Bridget Hughes: Well, I know high yield is not necessarily as sensitive to interest rates as certainly Treasuries or even high-grade corporates, but I know the level of interest rates currently is on a lot of people's minds. Can you talk about how the portfolio would respond to rising interest rates?
Jeff Gary: Sure. It's a very good question and a question we've gotten a lot from our investors. I would say that the last three weeks with the potential slowdown in the economy people are a little less concerned, but it is something you need to take into account. So there are couple factors that we tell investors that the end result is that high yield and this fund should have a lot less impact by rising interest rates.
First, over a 15-year basis, high yield has only a 0.1 correlation with Treasury rates. Of all the fixed income asset classes out there, it has by far the lowest.
Second, leveraged loans, which represents 25% of our portfolio, are based upon floating LIBOR rates. So, therefore, a portion of our portfolio stands to benefit from rising short-term LIBOR rates.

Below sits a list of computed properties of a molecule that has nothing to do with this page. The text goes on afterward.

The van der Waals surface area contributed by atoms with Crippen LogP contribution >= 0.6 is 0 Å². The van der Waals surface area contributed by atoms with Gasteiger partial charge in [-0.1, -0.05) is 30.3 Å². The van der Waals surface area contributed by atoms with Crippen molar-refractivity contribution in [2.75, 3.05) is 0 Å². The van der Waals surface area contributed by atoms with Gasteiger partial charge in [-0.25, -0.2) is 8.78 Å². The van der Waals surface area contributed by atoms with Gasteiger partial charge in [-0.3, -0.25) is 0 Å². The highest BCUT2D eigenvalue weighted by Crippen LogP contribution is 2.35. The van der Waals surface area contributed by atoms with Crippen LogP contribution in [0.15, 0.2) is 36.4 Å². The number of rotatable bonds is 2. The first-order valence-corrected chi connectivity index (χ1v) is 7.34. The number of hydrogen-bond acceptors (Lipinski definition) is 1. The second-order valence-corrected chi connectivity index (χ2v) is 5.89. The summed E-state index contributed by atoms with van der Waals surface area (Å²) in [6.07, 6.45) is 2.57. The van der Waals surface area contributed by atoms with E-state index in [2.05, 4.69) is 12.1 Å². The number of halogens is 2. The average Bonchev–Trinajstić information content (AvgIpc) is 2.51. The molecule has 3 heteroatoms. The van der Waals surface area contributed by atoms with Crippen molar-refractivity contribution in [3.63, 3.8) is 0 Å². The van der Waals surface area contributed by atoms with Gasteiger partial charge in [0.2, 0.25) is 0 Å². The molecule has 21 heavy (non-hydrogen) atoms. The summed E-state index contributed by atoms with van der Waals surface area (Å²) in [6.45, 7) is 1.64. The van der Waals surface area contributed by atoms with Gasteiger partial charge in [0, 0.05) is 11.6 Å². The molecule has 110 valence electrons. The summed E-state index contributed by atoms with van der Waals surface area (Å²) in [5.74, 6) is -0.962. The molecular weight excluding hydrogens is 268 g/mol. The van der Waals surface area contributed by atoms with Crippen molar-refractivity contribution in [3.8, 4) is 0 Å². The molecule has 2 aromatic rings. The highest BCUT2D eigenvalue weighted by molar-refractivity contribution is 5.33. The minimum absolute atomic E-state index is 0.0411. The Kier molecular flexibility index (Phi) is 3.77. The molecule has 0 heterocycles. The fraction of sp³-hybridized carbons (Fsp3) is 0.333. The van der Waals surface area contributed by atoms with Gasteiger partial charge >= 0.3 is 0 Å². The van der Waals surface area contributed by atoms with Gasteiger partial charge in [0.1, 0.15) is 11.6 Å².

Third, JPMorgan did a study where they examined the last 30 years any time that Treasury rates rose by 100 basis points or more, and they found that in each of those time periods high yield had positive returns, except for 1994 with a minus 1.5% return. And they also compared that with investment grade corporate bond returns, which have a much higher correlation with Treasuries. And the returns of high yield trounce that of investment grade bonds.
The last piece that I'd mention and doesn't get a lot of press, but I think about it and talk to the investors in terms of, it's not just the absolute spread to Treasuries, and right now with the recent sell-off, we're at 750 basis points, definitely wider than a long-term average. But it's in essence the bang for the buck that you get from going from risk-free Treasury rates out into the spread of high yield.
And if you take 750 divided by a 3%, 3.5% 10-year, you have a 2.5 times multiple of the spread compared to that underlying Treasury rate. And the long-term average is 1.1. The only time it's been higher is the recent credit crisis and at the peak of defaults in October 2002. So that premium you're getting to go into high yield versus risk-free Treasuries is extremely attractive now.